According to documentation obtained by the U.S. Veteran Dispatch, not only did POW McCain promise to give the communists "military information" in exchange for special hospital care not ordinarily available to U.S. prisoners, but he also made numerous anti-war radio broadcasts.

Article V of the Code of Conduct is very specific in declaring that U.S. military personnel are required to avoid answering questions to the utmost of their ability and to make no oral or written statements disloyal to the United States and its allies or harmful to their cause. Any violation of this code is considered collaborating with the enemy.

The following is McCain's own admission of collaboration in an article he wrote, printed May 14, 1973 in U.S. News and World Report:

"I think it was on the fourth day [after being shot down] that two guards came in, instead of one. One of them pulled back the blanket to show the other guard my injury. I looked at my knee. It was about the size, shape and color of a football. I remembered that when I was a flying instructor a fellow had ejected from his plane and broken his thigh. He had gone into shock, the blood had pooled in his leg, and he died, which came as quite a surprise to us - a man dying of a broken leg. Then I realized that a very similar thing was happening to me.

"When I saw it, I said to the guard, `O.K., get the officer.'"

"An officer came in after a few minutes. It was the man that we came to know very well as "The Bug." He was a psychotic torturer, one of the worst fiends that we had to deal with. I said, `O.K., I'll give you military information if you will take me to the hospital.'"

The Admiral's son gets "special treatment"

McCain claims it was only a coincidence that, about the same time he was begging to be taken to a hospital, the Vietnamese learned his father was Admiral John S. McCain, Jr., commander of all U.S. forces in Europe and soon-to-be commander of all U.S. forces in the Pacific, including Vietnam.

McCain does concede he survived because the Vietnamese learned who his father was, rushing him to a hospital where his wounds were eagerly treated.

The former POW admitted in the U.S. News and World Report article that the Vietnamese usually left other U.S. prisoners with similar wounds to die, not wishing to waste medication on them. McCain pointed out "there were hardly any amputees among the prisoners who came back because the North Vietnamese just would not give medical treatment to someone who was badly injured. They weren't going to waste their time."

McCain has failed to mention what he has confided to another U.S. prisoner that since the Vietnamese felt they had in their hands such a "special prisoner" and propaganda bonanza, a Soviet surgeon was called in to treat him.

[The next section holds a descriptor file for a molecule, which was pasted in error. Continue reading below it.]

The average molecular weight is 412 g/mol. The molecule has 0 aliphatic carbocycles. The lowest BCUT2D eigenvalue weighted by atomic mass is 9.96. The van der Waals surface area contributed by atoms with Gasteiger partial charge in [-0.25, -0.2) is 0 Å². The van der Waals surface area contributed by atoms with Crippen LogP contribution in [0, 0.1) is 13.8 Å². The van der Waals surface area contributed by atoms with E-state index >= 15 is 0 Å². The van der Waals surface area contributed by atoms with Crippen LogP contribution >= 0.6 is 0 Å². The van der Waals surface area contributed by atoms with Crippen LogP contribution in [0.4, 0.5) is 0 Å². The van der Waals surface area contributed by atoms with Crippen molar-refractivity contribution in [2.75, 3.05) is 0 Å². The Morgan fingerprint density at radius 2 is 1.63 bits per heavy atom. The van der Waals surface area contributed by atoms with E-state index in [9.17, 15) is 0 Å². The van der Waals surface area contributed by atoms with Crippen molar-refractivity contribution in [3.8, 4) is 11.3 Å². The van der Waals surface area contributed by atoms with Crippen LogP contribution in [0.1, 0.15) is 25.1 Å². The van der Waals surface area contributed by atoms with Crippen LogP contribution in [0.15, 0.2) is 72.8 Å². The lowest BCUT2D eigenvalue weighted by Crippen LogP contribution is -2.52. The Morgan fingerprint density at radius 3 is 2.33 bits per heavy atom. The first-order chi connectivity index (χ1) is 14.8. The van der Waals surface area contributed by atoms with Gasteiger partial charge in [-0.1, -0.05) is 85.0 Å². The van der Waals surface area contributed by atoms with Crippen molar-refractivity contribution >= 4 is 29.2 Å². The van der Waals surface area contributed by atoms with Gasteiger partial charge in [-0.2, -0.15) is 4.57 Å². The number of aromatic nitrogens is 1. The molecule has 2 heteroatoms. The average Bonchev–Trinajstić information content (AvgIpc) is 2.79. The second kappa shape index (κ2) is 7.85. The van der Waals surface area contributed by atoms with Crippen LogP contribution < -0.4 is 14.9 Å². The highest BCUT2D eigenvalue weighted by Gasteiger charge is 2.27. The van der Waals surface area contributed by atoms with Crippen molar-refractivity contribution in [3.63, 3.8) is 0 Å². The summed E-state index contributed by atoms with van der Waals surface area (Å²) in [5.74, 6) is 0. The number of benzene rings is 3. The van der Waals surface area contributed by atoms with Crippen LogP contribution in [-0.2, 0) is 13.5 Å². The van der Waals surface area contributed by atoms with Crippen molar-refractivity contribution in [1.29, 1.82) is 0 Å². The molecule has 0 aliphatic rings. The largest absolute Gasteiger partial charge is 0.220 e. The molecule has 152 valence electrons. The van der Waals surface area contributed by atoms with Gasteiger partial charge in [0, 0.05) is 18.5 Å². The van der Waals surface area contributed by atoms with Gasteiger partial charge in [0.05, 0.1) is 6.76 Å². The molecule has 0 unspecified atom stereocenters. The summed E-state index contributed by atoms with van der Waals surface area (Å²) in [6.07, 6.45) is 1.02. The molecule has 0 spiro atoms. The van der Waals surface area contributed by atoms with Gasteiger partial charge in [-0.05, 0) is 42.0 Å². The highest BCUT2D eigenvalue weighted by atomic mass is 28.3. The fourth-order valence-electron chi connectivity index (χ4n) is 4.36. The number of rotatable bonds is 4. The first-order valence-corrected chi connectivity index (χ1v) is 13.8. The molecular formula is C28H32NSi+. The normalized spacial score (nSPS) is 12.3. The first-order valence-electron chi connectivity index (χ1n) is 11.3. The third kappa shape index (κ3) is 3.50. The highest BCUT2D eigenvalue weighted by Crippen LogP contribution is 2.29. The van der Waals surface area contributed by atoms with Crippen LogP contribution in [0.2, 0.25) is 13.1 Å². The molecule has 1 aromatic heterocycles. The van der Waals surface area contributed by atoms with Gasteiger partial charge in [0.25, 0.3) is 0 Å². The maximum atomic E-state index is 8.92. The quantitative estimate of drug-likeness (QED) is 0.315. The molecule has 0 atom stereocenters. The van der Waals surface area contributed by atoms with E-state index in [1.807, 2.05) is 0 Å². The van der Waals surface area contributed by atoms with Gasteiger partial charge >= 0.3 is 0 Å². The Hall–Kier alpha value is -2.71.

The communists figured that because POW McCain's father was of such high military rank, McCain was of royalty or the governing circle. They bragged that they had captured "the crown prince."

His communist handlers believed McCain, because he came from a "royal-family", would, when finally released, return to the United States to some important U.S. military or government job. Communist Interrogators and psychological warfare experts drooled at the thought.

McCain's handlers were very much aware that he would be under great psychological pressure not to do or say anything that would tarnish the name of his famous military family.

In fact, the communists considered that to be the key to eventually breaking and then "turning" their "special" prisoner, using blackmail if necessary.

According to U.S. government documents, within a week of POW McCain being transferred to the Gai Lam military hospital, the Hanoi press began quoting him giving specific military information.

One report dated Nov. 9, 1967 read, "The question of the correspondent, McCain answered: "My assignment in to the Oriskany, I told myself, was due to serious losses of pilots, which were sustained by this aircraft carrier (due to raids on the North Vietnamese Territory (VNA), and which necessitated replacements. From 10 to 12 pilots were transferred like me from the forest to the Oriskany. Before I was shot down, we had made several sorties. All together, I made about 23 flights over North Vietnam."

In that article, McCain was further quoted describing the number of aircraft in his flight, information about rescue ships, and the order of which his attack was supposed to take place.

Six weeks after McCain was shot down, he was taken from the hospital and delivered to Room No. 11 of "The Plantation" and into the hands of two other POWs, who helped further nurse him along until he was eventually able to walk by himself.

Afterwards, his handlers isolated "special prisoner", McCain from other American prisoners and made him the target of intense psychological programs.

Part II - McCain continuously violates the code of conduct

2004 Devvy Kidd - All Rights Reserved

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Devvy Kidd authored the booklets, Why A Bankrupt America and Blind Loyalty, which sold close to 2,000,000 copies. Has been a guest more than 1600 times on radio shows, ran for Congress twice and is a highly sought after public speaker. Devvy is a contributing writer for www.NewsWithViews.com Devvy's web site is: www.devvy.com; is sponsored by El Dorado Gold; e-mail is: devvyk@earthlink.net


 

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From the first days of McCain's captivity, he seriously violated the Military Code of Conduct, which outlines the basic responsibilitiese and obligations of members of the Armed Forces of the United States who have been captured by the enemy.